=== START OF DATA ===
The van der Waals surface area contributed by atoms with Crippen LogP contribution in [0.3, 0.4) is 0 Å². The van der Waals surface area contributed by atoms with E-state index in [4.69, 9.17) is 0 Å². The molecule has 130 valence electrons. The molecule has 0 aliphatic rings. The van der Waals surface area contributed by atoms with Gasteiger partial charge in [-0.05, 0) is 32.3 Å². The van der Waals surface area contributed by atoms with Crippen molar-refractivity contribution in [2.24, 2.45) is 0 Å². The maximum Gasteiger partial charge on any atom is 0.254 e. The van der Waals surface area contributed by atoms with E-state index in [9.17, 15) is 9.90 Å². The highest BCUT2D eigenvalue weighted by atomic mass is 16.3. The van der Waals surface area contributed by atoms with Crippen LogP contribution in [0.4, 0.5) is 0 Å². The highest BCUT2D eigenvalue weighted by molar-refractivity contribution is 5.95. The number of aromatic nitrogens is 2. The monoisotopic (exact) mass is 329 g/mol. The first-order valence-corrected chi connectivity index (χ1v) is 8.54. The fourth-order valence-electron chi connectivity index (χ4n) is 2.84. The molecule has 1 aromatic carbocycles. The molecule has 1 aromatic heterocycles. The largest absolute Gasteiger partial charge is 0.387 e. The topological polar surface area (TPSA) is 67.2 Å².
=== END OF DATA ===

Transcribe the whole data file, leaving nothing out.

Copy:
The van der Waals surface area contributed by atoms with Crippen LogP contribution in [0.3, 0.4) is 0 Å². The van der Waals surface area contributed by atoms with E-state index in [4.69, 9.17) is 0 Å². The molecule has 130 valence electrons. The molecule has 0 aliphatic rings. The van der Waals surface area contributed by atoms with Gasteiger partial charge in [-0.05, 0) is 32.3 Å². The van der Waals surface area contributed by atoms with Crippen molar-refractivity contribution in [2.24, 2.45) is 0 Å². The maximum Gasteiger partial charge on any atom is 0.254 e. The van der Waals surface area contributed by atoms with E-state index in [9.17, 15) is 9.90 Å². The highest BCUT2D eigenvalue weighted by atomic mass is 16.3. The van der Waals surface area contributed by atoms with Crippen LogP contribution in [0.4, 0.5) is 0 Å². The highest BCUT2D eigenvalue weighted by molar-refractivity contribution is 5.95. The number of aromatic nitrogens is 2. The monoisotopic (exact) mass is 329 g/mol. The first-order valence-corrected chi connectivity index (χ1v) is 8.54. The fourth-order valence-electron chi connectivity index (χ4n) is 2.84. The molecule has 1 aromatic carbocycles. The molecule has 1 aromatic heterocycles. The largest absolute Gasteiger partial charge is 0.387 e. The topological polar surface area (TPSA) is 67.2 Å².